In postmenopausal women with recurrent UTIs, oral capsules with L rhamnosus GR-1 and L. reuteri RC-14 marginally did not meet the non-inferiority criteria in the prevention of UTIs when compared with TMP-SMX. However, unlike TMP-SMX lactobacilli did not increase antibiotic resistance of the commensal flora [(168) A2].
Topical vaginal estrogen is a potential intervention to decrease the number of recurrent episodes for postmenopausal women [(163) A1].
Use of an estriol-containing pessary is less effective than oral nitrofurantoin in the prevention of bacteriuria in postmenopausal women [(166) A2].
Methenamine hippurate may be effective for preventing UTI in patients without renal tract abnormalities, particularly when used for short-term prophylaxis [(169) A1], but no evidence exists about long-term use or use in patients with urinary catheters and a potential health risk of prolonged exposure to formaldehyde may preclude long term administration.
Recurrent urinary tract infections (rUTIs) is a common health care problem and is defined in the literature by three episodes of UTI in the last 12 months, or two episodes in the last 6 months. Approximately 50-70% of women will have a UTI sometime during their lifetime and 20-30% of women who have a UTI will have a rUTI (153) (154). In general, in men and post-menopausal women it is recommended to exclude anatomical or functional abnormalities of the urogenital tract as a cause of rUTI. In pre-menopausal women the yield of most diagnostic procedures is low (155).
There are four patterns of response of bacteriuria to therapy: cure, bacteriologic persistence, bacteriologic relapse, or reinfection. Bacteriologic persistence is persistence of bacteriuria with the same microorganism after 48 hours of treatment. Relapse is an infection with the same micro-organism that caused initial infection and usually occurs within 1-2 weeks after the cessation of treatment. A relapse indicates that the infecting organism has persisted in the urinary tract. Reinfection is an infection after sterilization of the urine. Most of the time there is a change in bacterial species. Reinfection can be defined as a 'true' recurrence. Both persistence and relapse may be related to inadequate treatment. It is very important to determine whether rUTIs are relapses or reinfections and to make a differentiation between these patterns, since this has treatment consequences. Experts are of the opinion that in a persistent UTI the cause must be evaluated. In a relapse of the UTI the treatment can be given for a longer period. All recommendations in this guideline concern patients with reinfections.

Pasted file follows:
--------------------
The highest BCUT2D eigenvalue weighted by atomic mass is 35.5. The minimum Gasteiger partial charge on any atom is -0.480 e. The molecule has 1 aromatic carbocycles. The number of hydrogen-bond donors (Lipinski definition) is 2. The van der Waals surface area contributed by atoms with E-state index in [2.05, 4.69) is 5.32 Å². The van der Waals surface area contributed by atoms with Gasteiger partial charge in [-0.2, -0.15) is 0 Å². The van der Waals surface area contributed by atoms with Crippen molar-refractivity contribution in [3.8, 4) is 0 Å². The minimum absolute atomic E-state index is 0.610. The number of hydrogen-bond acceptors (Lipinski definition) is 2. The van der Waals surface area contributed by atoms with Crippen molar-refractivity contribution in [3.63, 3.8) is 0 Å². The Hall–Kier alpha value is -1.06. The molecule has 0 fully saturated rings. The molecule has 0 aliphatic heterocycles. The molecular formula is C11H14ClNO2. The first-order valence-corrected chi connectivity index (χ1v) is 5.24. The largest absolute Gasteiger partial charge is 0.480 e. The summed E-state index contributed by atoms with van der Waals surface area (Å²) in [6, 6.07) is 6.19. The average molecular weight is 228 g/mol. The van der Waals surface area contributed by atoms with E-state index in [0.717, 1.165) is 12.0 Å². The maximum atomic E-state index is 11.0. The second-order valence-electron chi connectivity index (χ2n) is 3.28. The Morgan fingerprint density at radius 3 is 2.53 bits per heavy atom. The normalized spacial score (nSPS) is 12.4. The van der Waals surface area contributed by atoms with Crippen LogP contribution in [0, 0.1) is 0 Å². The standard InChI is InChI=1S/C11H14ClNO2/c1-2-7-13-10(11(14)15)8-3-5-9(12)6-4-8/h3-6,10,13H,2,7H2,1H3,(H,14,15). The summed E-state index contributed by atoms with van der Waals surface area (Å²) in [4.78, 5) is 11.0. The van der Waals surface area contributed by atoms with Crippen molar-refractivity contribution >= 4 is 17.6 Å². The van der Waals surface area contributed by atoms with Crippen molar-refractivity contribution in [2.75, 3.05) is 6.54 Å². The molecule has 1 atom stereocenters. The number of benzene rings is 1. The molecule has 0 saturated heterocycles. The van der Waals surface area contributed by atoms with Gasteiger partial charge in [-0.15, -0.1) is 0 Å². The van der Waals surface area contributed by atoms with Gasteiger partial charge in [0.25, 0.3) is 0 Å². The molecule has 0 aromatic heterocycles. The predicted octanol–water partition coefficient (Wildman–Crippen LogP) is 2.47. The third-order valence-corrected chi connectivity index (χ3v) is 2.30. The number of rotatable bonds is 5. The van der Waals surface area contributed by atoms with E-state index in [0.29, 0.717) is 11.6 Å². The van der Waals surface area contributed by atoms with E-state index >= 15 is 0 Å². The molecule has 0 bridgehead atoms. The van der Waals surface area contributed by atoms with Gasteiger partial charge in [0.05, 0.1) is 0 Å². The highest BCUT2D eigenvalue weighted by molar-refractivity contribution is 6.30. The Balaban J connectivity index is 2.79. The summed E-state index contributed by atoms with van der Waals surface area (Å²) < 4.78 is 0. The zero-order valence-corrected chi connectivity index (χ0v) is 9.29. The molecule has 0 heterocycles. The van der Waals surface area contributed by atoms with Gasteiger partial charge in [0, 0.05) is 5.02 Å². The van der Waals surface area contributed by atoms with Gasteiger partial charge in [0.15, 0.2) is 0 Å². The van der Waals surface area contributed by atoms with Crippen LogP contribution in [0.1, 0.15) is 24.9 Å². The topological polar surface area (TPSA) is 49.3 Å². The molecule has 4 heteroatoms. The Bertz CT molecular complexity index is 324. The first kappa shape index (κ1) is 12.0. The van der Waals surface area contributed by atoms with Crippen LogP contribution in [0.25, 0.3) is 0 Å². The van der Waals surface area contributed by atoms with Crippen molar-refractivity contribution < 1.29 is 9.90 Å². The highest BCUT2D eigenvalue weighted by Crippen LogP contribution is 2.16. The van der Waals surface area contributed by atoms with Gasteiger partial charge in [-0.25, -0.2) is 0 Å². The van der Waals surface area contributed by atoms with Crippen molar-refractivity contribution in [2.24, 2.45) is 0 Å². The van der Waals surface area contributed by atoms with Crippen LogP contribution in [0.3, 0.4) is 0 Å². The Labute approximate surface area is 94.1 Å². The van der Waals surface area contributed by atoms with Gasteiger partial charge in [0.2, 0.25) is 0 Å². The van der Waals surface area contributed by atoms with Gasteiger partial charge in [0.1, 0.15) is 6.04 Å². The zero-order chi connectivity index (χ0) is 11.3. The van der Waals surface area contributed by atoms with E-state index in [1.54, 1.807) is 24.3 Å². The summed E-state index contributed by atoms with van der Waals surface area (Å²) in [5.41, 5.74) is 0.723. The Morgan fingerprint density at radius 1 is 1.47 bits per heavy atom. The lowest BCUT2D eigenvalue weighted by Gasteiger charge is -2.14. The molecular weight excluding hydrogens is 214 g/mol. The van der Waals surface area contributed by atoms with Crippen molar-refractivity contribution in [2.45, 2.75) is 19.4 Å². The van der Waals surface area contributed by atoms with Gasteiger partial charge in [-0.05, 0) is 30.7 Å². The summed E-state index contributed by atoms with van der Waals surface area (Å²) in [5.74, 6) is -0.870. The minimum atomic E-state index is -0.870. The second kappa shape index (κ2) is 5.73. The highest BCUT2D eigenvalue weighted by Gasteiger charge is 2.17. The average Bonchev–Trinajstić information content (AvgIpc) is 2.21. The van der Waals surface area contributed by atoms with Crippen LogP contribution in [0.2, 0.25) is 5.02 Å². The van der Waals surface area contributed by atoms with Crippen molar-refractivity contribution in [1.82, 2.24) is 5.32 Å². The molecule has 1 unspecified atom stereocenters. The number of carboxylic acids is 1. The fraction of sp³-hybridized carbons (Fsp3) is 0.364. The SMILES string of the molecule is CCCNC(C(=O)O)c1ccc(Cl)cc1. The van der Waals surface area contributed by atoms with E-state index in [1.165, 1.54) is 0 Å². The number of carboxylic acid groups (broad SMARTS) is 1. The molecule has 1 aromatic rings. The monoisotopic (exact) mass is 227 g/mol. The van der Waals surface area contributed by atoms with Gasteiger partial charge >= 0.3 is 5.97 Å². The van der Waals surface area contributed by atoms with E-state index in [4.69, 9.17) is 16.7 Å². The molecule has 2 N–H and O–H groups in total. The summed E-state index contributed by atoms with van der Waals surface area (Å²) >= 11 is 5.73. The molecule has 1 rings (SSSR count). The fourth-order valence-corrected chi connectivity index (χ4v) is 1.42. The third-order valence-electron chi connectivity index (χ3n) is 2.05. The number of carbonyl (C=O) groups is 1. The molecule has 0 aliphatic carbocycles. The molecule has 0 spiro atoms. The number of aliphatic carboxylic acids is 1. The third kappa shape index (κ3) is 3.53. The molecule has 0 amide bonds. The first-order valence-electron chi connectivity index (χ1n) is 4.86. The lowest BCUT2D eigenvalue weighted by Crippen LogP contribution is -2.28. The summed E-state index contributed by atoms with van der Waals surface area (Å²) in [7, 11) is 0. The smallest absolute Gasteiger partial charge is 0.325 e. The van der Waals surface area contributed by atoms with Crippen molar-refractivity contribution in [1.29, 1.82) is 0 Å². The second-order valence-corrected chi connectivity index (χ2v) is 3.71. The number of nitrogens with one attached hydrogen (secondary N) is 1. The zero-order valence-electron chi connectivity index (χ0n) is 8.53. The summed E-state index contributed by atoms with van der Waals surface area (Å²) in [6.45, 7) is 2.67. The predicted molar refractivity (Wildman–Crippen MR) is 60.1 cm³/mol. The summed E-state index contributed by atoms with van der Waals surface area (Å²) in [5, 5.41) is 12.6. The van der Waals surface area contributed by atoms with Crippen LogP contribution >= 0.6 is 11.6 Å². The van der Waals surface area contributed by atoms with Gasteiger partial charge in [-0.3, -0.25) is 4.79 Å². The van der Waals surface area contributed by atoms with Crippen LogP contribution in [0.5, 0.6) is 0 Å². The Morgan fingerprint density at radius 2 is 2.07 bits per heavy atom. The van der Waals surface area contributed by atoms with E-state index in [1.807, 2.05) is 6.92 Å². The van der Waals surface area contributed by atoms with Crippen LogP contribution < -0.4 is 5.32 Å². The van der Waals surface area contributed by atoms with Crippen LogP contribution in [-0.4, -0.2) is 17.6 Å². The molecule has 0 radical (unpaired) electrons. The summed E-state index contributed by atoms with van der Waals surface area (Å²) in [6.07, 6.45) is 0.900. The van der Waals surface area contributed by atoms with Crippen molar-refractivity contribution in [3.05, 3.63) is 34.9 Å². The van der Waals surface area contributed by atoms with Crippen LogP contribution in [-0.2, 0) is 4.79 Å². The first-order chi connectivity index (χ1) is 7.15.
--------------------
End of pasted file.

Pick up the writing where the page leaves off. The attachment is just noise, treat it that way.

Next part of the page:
The first consideration in prevention is to address modifiable behavioral practices. Other effective strategies can be divided into antimicrobial or nonantimicrobial.
Low-dose antimicrobial therapy remains an effective intervention to manage frequent, recurrent, acute uncomplicated UTI. The antimicrobial may be given as continuous daily or every-other-day therapy, usually at bedtime, or as postcoital prophylaxis. Experts suggest an initial duration of prophylaxis is 6 months; however, 50% of women will experience recurrence by 3 months after discontinuation of the prophylactic antimicrobial. When this occurs, prophylaxis may be reinstituted for as long as 1 or 2 years and remains effective.
Nineteen studies involving 1120 women were included in a Cochrane review (153). During active prophylaxis the rate range of microbiological recurrence per patient-year was 0-0.9 person-year in the antibiotic group vs. 0.8-3.6 with placebo. The RR of having one microbiological recurrence was 0.21 (95% CI 0.13-0.34) favoring antibiotic, and the number-needed-to-treat (NNT) was 1.85. For clinical recurrences the RR was 0.15 (95% CI 0.08-0.28) and the NNT was 1.85. The RR of having one microbiological recurrence after prophylaxis was 0.82 (95% CI 0.44-1.53). The RR for severe side-effects was 1.58 (95% CI 0.47-5.28) and for other side-effects the RR was 1.78 (CI 1.06-3.00) favoring placebo. Side-effects included vaginal and oral candidiasis and gastrointestinal symptoms (153). One RCT compared postcoital versus continuous daily ciprofloxacin and found no significant difference in rates of UTIs, suggesting that postcoital treatment could be offered to women who have UTI associated with sexual intercourse (156).
After the publication of the Cochrane review, in a new study 317 women with rUTI were randomized to receive one sachet containing fosfomycin trometamol equivalent 3 g or placebo every 10 days during 6 months. All endpoints concerning the incidence of UTIs were in favor of the fosfomycin (157).
Self-diagnosis and self treatment with antimicrobials